The Relationship between Motor Performance and the Broad Autism Phenotype When Performing Movements of Varying Complexity
Objectives: The purpose of this study was to investigate the relationship between motor behaviour and self-reported social communication skills of individuals without a diagnosed psychological or physical condition using the Broad Autism Phenotype Questionnaire (BAPQ).
Methods: Twenty-four individuals without autism spectrum disorder were recruited. Each participant completed the BAPQ (measuring rigidity, aloofness, and pragmatic language) and a motor task. During the motor task, participants were asked to look at, make a button-press, or point to one of two pictures of animals that appeared with an 18° visual angle on the left and right sides of a computer monitor (CNE, Gainesville, FL; resolution 1920x1080 pixels, refresh rate = 60Hz). The target image was indicated by either an auditory (sound of the animal) or a visual (matching picture located central on the screen) cue. The dependent variables were mean and standard deviation of the reaction time (RT) and movement time (MT) of the saccade and hand movements. Gaze behaviour was sampled using the Eyelink1000plus eye-tracker (SR Research Ltd., Ottawa, ON) at 500Hz. Hand movements were recorded using custom built micro-switches that acted as home switches/buttons. A series of simple regression analyses were used within participants to examine the relationship between motor performance in the six conditions (2 sensory modalities by 3 motor tasks) and the BAPQ subscale scores.
Results: Overall, the analysis for motor planning demonstrated that the look conditions were the most challenging (i.e. longest RTs) for participants, and the auditory look condition was significantly more challenging than the visual look condition. The following results are presented by the three BAPQ subscales: (1) Rigidity was positively correlated with saccade RT during the auditory look condition (R2=0.398), suggesting that individuals with higher rigidity experienced increased cognitive stress during this challenging task affecting their efficiency to create and carry out a motor plan. (2) Aloof behaviour was positively correlated with the variability of saccade RT during the auditory point condition (R2=0.167), suggesting that more aloof individuals are less practiced in this type of multisensory (social communication) action. (3) Pragmatic language was negatively correlated with mean hand RT during the auditory point (R2=0.311), the visual button-press (R2=0.283), and the visual point (R2=0.398) conditions, and negatively correlated with mean saccade MT during the visual button-press (R2=0.277) and visual point (R2=0.179) conditions. The latter findings suggest that individuals with higher pragmatic language scores (i.e. those less confidence in social verbal skills) attend better to visual information during eye-hand coordinated tasks.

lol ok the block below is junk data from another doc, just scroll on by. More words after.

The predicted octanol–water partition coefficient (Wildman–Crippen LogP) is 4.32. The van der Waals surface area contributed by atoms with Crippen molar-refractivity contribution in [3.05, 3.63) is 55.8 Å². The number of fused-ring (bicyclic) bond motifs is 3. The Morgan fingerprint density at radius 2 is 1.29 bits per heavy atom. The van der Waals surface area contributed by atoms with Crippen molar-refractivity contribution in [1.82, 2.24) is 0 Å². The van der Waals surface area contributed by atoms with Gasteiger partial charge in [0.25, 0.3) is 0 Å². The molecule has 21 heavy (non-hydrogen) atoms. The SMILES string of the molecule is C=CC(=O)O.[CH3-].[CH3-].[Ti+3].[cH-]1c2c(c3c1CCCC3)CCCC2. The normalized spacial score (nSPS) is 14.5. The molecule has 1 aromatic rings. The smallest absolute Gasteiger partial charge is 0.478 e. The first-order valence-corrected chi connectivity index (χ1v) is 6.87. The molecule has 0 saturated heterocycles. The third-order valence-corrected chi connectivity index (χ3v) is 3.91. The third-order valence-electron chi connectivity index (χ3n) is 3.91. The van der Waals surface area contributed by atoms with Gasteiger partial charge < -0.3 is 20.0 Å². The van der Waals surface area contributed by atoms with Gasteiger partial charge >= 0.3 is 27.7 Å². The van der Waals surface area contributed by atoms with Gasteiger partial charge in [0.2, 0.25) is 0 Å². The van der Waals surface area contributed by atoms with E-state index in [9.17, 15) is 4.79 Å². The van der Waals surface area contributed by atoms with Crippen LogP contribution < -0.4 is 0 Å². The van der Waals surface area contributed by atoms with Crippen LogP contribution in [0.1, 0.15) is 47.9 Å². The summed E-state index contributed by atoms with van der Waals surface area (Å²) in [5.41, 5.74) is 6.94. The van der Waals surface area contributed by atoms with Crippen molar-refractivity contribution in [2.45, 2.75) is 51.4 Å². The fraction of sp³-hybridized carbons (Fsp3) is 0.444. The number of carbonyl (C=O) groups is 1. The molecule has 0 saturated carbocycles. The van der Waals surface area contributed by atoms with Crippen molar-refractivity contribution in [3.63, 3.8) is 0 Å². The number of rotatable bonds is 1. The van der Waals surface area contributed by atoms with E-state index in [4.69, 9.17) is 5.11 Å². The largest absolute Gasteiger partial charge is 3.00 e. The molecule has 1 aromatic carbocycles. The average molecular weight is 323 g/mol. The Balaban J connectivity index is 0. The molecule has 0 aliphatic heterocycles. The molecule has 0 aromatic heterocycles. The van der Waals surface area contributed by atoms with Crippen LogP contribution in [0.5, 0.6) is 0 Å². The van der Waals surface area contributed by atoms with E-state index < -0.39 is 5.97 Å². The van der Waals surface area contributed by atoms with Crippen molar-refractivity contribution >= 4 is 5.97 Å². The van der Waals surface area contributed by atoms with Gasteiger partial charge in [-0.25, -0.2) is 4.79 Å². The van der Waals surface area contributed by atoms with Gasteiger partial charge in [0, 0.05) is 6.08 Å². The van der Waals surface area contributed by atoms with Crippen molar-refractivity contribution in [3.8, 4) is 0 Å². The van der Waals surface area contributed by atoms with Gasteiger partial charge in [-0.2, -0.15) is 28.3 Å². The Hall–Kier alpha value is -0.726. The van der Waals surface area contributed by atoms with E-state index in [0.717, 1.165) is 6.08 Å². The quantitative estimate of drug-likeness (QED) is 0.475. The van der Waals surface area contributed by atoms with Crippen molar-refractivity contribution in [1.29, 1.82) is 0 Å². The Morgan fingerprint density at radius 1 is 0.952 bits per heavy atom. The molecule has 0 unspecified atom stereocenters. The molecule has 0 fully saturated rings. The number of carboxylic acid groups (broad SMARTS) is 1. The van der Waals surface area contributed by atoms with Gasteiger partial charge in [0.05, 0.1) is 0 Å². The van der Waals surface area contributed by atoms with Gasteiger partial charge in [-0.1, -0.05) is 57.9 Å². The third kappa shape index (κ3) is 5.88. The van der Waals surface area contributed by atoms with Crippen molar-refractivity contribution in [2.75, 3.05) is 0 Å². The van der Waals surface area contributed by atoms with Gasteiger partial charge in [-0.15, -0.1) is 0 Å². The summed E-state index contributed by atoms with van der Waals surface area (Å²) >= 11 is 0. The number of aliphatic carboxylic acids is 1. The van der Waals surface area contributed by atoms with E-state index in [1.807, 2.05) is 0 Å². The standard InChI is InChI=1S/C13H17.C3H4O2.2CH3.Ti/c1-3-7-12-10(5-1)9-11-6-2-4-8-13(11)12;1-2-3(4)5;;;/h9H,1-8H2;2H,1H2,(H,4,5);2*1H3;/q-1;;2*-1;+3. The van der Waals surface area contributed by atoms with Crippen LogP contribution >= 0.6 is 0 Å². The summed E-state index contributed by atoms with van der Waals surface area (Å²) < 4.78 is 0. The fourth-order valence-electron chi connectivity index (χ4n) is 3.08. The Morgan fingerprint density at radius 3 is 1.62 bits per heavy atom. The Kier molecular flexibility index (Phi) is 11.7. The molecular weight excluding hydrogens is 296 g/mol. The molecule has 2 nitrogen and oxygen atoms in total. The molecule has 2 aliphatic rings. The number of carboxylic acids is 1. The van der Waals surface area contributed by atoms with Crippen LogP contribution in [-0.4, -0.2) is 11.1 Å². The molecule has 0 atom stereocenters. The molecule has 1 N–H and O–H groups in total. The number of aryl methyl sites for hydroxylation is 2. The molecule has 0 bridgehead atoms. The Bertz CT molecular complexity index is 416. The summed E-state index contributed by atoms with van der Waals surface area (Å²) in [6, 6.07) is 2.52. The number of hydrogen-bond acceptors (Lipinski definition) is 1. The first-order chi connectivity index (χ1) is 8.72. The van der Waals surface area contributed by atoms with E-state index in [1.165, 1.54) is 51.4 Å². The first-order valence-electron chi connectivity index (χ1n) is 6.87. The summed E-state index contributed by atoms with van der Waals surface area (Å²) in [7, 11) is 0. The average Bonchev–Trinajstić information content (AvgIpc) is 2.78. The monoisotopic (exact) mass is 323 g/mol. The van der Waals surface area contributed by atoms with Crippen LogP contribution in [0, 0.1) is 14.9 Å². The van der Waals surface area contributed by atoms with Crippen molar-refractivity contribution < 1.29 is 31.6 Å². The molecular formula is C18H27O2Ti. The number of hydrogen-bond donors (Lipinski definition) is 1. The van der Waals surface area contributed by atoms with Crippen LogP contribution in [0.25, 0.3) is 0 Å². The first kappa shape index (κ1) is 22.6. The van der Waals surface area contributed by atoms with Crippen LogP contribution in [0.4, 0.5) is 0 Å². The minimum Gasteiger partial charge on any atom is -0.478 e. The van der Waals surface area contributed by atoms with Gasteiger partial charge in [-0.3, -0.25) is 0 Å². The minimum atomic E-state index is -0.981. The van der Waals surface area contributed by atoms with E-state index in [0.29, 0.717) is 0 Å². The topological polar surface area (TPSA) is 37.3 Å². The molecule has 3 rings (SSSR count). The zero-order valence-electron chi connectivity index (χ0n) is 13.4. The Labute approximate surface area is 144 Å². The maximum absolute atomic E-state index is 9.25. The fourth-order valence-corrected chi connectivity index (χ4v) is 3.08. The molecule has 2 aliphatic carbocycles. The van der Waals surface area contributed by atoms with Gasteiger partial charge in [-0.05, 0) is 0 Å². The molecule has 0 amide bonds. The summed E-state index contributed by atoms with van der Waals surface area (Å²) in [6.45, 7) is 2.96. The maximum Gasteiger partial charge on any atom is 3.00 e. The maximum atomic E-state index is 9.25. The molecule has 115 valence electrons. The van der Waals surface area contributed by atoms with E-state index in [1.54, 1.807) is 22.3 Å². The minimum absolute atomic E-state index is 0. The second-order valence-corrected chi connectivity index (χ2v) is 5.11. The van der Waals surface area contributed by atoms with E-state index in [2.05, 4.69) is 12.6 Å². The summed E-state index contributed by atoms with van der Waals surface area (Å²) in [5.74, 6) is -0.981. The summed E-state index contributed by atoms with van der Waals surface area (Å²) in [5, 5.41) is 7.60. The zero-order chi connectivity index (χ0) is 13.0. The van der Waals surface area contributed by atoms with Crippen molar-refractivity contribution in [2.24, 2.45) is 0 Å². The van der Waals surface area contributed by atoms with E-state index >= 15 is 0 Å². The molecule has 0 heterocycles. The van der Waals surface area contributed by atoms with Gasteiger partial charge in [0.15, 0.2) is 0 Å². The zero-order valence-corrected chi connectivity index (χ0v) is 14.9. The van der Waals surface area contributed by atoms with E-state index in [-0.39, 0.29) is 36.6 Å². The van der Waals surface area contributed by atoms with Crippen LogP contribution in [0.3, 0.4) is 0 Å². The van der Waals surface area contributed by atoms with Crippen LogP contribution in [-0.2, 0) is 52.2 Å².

Conclusions: The present study demonstrates explicit relationships between self-report social communication skills and motor performance. Specifically, auditory tasks were more difficult for rigid and aloof individuals and visual tasks were easier for individuals with higher pragmatic language scores (i.e. less confidence in pragmatic language skills). Results from these studies may inform new therapies targeting eye-hand coordination performance using auditory stimuli.
See more of: Sensory, Motor, and Repetitive Behaviors and Interests